Forrest Gump Summary

Winston Groom

Forrest Gump

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Forrest Gump Summary

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Forrest Gump is a 1986 magical realism novel by Winston Groom. Narrated by the title character, a southern man with a kind nature and an unspecified mental disability (although his savant-like skills in some areas have led many readers and analysts to diagnose the character with Autism), the book takes place in the latter half of the 20th century as the character’s life brings him into contact with many key moments in American history. Touching on the Vietnam War and the space race, the book deals with themes such as kindness in the face of adversity, determination, and ultimately, the idea that life is unpredictable and will take you where it wants you to go, so there is no real point in worrying about it.

Narrated by Forrest (who is named after Confederate General Nathan Bedford Forrest) throughout, the story begins in Mobile, Alabama, Forrest’s childhood home. When the time comes for him to enter school, he is diagnosed as intellectually disabled and few in the school hold out much hope for him to succeed. His mother fights doggedly for him to be given a chance. Although Forrest struggles to keep up, he perseveres, and while in school he meets Jenny Curran. They walk home from school together and become close friends. Jenny will wind up becoming one of the most important characters in Forrest’s story.

By the time he reaches high school, Forrest is unusually tall and muscular, making him a star on the high school football team. Despite this, he struggles in school. Miss Henderson, a kind teacher who Forrest develops an infatuation with, tutors him. He continues to struggle with tests, although he starts to enjoy reading thanks to Miss Henderson’s inspiration. He becomes particularly fond of The Adventures of Tom Sawyer. His success on the football team allows him to make the All-State Team, and gives him the opportunity to meet legendary college football coach Bear Bryant.

After high school, Forrest decides to look into joining the army, but after taking the test at the recruitment center, he is told he is temporarily deferred. He goes to college, and there he meets Jenny Curran again. She introduces him to popular culture, the two of them going to see movies including Bonnie and Clyde. They form a folk band together in the student union, covering songs by famous artists at the time including Bob Dylan and Joan Baez. During this time, Forrest and Jenny become a couple, and Forrest has sex for the first time.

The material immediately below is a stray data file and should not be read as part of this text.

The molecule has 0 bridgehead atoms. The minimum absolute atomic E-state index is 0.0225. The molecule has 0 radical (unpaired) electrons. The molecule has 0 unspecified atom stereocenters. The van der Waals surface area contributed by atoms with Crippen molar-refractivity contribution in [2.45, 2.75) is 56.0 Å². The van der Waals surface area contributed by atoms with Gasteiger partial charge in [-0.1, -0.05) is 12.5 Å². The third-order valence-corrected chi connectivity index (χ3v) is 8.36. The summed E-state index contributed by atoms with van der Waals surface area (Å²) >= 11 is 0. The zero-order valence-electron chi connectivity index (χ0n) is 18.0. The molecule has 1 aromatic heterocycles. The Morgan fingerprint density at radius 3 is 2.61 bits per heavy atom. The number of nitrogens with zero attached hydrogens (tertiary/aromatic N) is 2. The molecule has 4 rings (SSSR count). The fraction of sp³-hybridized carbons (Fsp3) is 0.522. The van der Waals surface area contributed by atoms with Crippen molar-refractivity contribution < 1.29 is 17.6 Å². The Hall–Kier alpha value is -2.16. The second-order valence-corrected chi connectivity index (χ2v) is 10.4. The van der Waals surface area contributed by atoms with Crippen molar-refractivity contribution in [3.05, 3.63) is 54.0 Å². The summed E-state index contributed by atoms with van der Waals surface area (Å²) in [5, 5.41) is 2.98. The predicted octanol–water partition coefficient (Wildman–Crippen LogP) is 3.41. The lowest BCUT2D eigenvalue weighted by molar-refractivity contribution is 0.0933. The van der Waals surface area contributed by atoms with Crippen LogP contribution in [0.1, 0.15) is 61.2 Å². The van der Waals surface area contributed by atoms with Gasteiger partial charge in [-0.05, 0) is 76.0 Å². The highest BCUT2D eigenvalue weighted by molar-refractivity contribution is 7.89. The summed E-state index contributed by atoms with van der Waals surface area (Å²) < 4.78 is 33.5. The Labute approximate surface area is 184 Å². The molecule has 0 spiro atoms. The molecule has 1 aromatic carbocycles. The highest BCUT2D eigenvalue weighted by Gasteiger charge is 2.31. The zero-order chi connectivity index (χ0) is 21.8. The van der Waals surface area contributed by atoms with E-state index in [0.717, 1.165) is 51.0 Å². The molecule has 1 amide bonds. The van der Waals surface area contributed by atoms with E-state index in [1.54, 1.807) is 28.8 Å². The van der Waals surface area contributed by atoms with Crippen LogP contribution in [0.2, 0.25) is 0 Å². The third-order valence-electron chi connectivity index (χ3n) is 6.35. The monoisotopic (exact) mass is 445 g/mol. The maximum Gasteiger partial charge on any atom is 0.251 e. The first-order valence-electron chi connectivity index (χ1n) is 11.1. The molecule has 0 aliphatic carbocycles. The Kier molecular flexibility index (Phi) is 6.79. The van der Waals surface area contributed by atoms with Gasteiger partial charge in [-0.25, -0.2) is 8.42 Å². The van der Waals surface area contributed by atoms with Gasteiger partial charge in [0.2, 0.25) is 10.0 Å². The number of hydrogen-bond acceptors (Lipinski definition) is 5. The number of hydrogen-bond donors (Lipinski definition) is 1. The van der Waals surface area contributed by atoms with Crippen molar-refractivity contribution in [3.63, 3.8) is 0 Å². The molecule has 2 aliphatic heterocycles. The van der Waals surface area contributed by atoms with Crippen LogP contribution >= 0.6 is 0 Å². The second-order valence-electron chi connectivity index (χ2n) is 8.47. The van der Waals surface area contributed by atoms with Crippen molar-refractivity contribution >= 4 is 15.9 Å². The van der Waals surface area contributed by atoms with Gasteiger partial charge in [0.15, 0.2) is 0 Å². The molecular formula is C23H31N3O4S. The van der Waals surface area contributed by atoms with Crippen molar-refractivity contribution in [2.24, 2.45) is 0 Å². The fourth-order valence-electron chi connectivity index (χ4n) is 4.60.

However, Forrest flunks out of the University of Alabama after one semester, “book learning” never being his strength. By this point, the Vietnam War is in full swing, and Forrest is drafted to fight in Asia. While there, he befriends a fellow soldier, Bubba. The two look after each other in the jungle, while Bubba shares with Forrest his ambitions and life on a shrimping boat back home. Forrest makes it home from Vietnam a hero, while Bubba doesn’t make it back at all. While in the Army infirmary recovering from minor wounds, Forrest gains the acquaintance of Lieutenant Dan, an officer who lost his legs in combat and is now embittered.

When Forrest returns home from Vietnam, he and Jenny meet up again and become lovers once more, but their lives soon take them in different directions. Forrest’s life becomes a series of adventures, as coincidence and his unique skills give him opportunities he never would have expected.  He becomes a ping-pong champion in China, and saves Chairman Mao from drowning. He’s even sent into space by NASA at one point, befriending an ape named Sue. However, upon their re-entry they crash in Papua New Guinea and Forrest and Sue wind up as the hostages of a cannibal tribe for four years. He also has brief careers as a chess champion, a stuntman in Hollywood, and a professional wrestler going by the name “The Dunce”.

Eventually, Forrest’s journeys take him back to Alabama, where he finds out that Jenny has a son. He asks her, and it turns out that her son is their son. Forrest is a father, and he happily settles back into his life down south. The childhood sweethearts reunite, and Forrest starts a shrimp business to honor his late friend Bubba. The novel ends with Forrest sitting with his son at the bus stop as the boy heads off to school.

Forrest Gump is the most popular and critically acclaimed novel of Winston Groom, who has written six additional novels but is most prolific as a historian. Groom has written thirteen nonfiction books primarily focusing on the American South, the Civil War, and American Military History. He also wrote a sequel to Forrest Gump, Gump and Co. which focuses on Forrest’s future careers and his relationship with his son as the story enters the 1980s. Forrest Gump is best known for the 1994 movie adaptation starring Tom Hanks and directed by Robert Zemeckis, which was one of the top-grossing films of all time at the time and won six Academy Awards including Best Picture and Best Actor. Although the movie was significantly different from the book in both Forrest’s characterization and the events, both the book and movie are considered American classics.